Charity gets a £472,000 lottery boost to improve and restore River Nene habitats for local wildlife
- Credit: Archant
Amphibians and reptiles living in the River Nene in Cambridgeshire and adjoining counties will be the focus of a £472,000 lottery backed conservation programme.
Froglife, a wildlife conservation charity, has received the money from the Heritage Lottery Fund for its River Nene Dragon Finder project.
Over the next four and a half years, people who live alongside the river will be brought together to work on improving, restoring and creating over 150 habitat sites for local wildlife.
A recent assessment of European species carried out by the IUCN (International Union of Conservation of Nature) found that 59 per cent of amphibians and 42 per cent of reptile species are in decline. The main threat is habitat loss and disease and for instance, over the last 50 years one third of the ponds in the UK have disappeared.
Along the River Nene, locals and visitors will be able to take part in habitat management and species identification and monitoring.
You may also want to watch:
A varied programme of events and activities will be held including Dragon Trail Fun Days, Dragon Boat Festivals, Dragon Boat Tours and opportunities to ‘swim with the dragons’ in local pools.
Farmers and landowners living and working alongside the river will be given a chance to learn more about wildlife friendly farming and creating habitat sites for reptiles and amphibians.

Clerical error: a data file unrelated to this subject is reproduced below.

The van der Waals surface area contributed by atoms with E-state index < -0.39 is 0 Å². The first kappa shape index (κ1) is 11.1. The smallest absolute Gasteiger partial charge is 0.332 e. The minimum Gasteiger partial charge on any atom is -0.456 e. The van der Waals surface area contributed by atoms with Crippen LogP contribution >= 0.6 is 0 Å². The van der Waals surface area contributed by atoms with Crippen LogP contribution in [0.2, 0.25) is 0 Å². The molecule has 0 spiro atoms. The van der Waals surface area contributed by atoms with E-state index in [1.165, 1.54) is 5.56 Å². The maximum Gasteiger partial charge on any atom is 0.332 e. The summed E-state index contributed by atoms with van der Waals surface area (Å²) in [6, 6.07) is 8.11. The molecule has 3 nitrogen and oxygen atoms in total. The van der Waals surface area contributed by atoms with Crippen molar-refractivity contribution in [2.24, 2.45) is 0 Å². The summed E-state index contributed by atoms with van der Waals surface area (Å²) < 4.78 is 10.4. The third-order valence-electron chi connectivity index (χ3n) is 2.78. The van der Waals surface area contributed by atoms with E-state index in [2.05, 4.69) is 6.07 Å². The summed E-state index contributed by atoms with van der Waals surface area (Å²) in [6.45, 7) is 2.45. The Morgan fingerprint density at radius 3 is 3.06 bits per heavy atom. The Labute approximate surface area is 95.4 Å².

- 1 Rowdy passengers force train cancellation
- 2 Woman 'cannot afford to lose' over £3,000 through builder
- 3 Tributes to retired CEO who 'worked tirelessly' for town
- 4 HGV driver courses set up to help meet critical shortages
- 5 Woman delighted to finally be a mum after infertility heartache
- 6 7 questions that could decide if you truly are from the Fens
- 7 Speeding car smashes into two vehicles before driving off
- 8 Fire destroys family bungalow in the Fens
- 9 Inquest opens into death of labourer, 20, who drowned
- 10 Daughters remember artist father who would ‘always be there’
Kathy Wormald, Froglife chief executive, said: “The project will also provide employment opportunities in the region through offering two traineeships that will be trained in public engagement and wildlife conservation.”
Drew Bennellick of the Heritage Lottery Fund, said: “The project has the potential to make a real difference in the area and we’ll be watching how it progresses with great interest.”